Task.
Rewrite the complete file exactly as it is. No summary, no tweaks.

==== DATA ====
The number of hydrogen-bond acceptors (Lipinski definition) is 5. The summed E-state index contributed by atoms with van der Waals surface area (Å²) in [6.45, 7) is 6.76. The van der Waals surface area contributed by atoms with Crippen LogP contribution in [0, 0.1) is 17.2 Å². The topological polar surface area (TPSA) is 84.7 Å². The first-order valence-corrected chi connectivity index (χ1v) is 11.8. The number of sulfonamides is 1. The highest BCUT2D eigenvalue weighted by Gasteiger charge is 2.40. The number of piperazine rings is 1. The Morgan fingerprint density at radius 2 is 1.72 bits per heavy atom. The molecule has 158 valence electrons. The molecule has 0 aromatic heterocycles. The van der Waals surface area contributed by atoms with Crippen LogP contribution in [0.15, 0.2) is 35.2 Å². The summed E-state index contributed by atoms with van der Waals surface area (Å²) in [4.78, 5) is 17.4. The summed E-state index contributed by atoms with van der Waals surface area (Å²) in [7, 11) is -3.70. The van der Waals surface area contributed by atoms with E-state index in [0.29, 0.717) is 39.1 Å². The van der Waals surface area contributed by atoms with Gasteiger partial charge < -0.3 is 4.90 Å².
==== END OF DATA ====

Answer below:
The number of hydrogen-bond acceptors (Lipinski definition) is 5. The summed E-state index contributed by atoms with van der Waals surface area (Å²) in [6.45, 7) is 6.76. The van der Waals surface area contributed by atoms with Crippen LogP contribution in [0, 0.1) is 17.2 Å². The topological polar surface area (TPSA) is 84.7 Å². The first-order valence-corrected chi connectivity index (χ1v) is 11.8. The number of sulfonamides is 1. The highest BCUT2D eigenvalue weighted by Gasteiger charge is 2.40. The number of piperazine rings is 1. The Morgan fingerprint density at radius 2 is 1.72 bits per heavy atom. The molecule has 158 valence electrons. The molecule has 0 aromatic heterocycles. The van der Waals surface area contributed by atoms with Crippen LogP contribution in [0.15, 0.2) is 35.2 Å². The summed E-state index contributed by atoms with van der Waals surface area (Å²) in [4.78, 5) is 17.4. The summed E-state index contributed by atoms with van der Waals surface area (Å²) in [7, 11) is -3.70. The van der Waals surface area contributed by atoms with E-state index in [0.29, 0.717) is 39.1 Å². The van der Waals surface area contributed by atoms with Gasteiger partial charge < -0.3 is 4.90 Å².